Southland toymaking college student a hit at ChiTAG
By Denise O’Neal Sun-Times Media November 22, 2013 8:48AM
Nick Metzler, of Orland Park, displays his cube-shaped board game Squashed.
CHICAGO TOY & GAME FAIR
♦ 10 a.m.-6 p.m. Nov. 23, 10 a.m.-5 p.m. Nov. 24
♦ Navy Pier’s Festival Hall A, 600 E. Grand Ave., Chicago
♦ Admission, $5-$10
♦ chitag.com or Chicago Toy & Game Group at (847) 677-8277
Updated: December 23, 2013 1:40PM
“Chicago is the city that works — and plays,” said Mary Couzin, chief executive officer and founder of Chicago Toy & Game Group. “It’s the largest toy hub in the country.”
In fact, under Mayor Richard Daley, Couzin said, “there was talk of billing Chicago as the ‘toy capital of the country.’ ”
People are invited to come out and play during the Chicago Toy & Game Fair at Navy Pier, where big-name toy companies along with one-brand shops will display their products. (Some will be available for purchase.)
ChiTAG’s “hot picks” for 2013 include: Kickboard USA Maxi Micro Scooters; Razor Crazy Cart (available exclusively at Toys R Us) — allows movement in any direction; Furby Boom — Hasbro’s lovable alien-looking plush with its own language is upgraded with an iOS app that takes interactive play to a new level; Jumbo Bananagrams — oversized tiles floor version of the Bananagrams word game; Settlers of Catan board game — a history buff’s dream; LeapFrog Ultra Tablet — graphics and camera similar to real tablets in an uber-tough frame; Ionix Tenkai Knights — shape-shifting construction bricks that morph into new designs on their own; Planet Sock Monkey — a limited edition of the sock puppet updated with personality-plus; HolograFX Show Game — a dazzling magic show with smartphones and iPod touch; and Flutterbye Flying Fairy — guiding the flight of the mystical flying doll.
ChiTAG is also fertile ground for new inventors. One of the more popular attractions is the Young Inventor Challenge, for ages 6-18, where kids can demo their inventions. Orland Park teen Nick Metzler, a 19-year-old sophomore at the University of Southern California who invented his first game at age 4 — a puppet video game based on the Super Mario Bros. series — won the YIC challenge in 2010 and 2011.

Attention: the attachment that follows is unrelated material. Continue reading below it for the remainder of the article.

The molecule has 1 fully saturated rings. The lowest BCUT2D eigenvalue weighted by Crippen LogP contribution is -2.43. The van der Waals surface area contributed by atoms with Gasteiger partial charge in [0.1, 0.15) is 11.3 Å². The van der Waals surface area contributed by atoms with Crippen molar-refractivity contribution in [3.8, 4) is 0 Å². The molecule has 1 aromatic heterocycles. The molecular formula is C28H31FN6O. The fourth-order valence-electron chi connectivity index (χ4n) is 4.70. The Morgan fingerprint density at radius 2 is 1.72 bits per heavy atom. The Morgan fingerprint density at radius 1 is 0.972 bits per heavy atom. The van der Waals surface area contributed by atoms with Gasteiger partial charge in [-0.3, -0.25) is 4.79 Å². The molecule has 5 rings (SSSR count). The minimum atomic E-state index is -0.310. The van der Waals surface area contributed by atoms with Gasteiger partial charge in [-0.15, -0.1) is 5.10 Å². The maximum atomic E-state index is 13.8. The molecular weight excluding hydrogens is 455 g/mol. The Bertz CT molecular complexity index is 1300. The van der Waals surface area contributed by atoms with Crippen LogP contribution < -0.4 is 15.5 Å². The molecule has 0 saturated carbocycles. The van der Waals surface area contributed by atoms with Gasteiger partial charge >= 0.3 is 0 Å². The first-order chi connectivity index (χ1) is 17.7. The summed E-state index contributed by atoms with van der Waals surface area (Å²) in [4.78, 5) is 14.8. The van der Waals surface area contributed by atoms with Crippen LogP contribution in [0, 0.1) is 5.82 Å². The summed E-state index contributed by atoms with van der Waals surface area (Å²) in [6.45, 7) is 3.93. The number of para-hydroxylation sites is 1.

“When Nick memorized my chocolate chip cookie recipe at age 2, we recognized his giftedness,” his mom, Maria, said. “As his parents, we found his abilities both humbling and daunting. We still do. We gave him as normal a life as possible while supporting his dreams.”
Metzler returns to ChiTAG as a nominee for the organization’s Toy and Game Inventor Award for young inventor of the year. TAGIE takes place at 6 p.m. Nov. 22 in Navy Pier’s Grand Ballroom (tickets are $250).
Metzler’s 2011 YIC-winning entry is Squashed, the world’s first cube-shaped board game featuring elements of chess (pieces are kings and pawns), and has players literally squashing opponent’s pieces as they use logic navigating spaces around the cube to win. The game was picked up by PlaSmart (plasmarttoys.com/product-squashed.html) for retail sale.
“Squashed had longtime inventors wondering why they hadn’t come up with the idea of a cube board game,” Couzin said.
Metzler, who formed his own company — Messy Desk Ideas Inc., said he has bigger platforms in mind including television, which isn’t as big a quantum leap as it sounds. Metzler spent summer working as part of the Dream Team, setting up, painting and testing challenges for the TV show “Survivor.” He met Mark Burnett, the show’s producer, after a seminar where Burnett was guest speaker.
“I told [Burnett] my dream job would be working on the ‘Survivor’ set,” Metzler said.
Metzler submitted his application and was selected. After his stint on the set, Metzler submitted challenge designs, which is all he could reveal because of a “no-talk” clause in his contract with the TV reality series. (The next installment of “Survivor” airs in spring.)
“The best job is one having fun doing something you love,” Metzler said.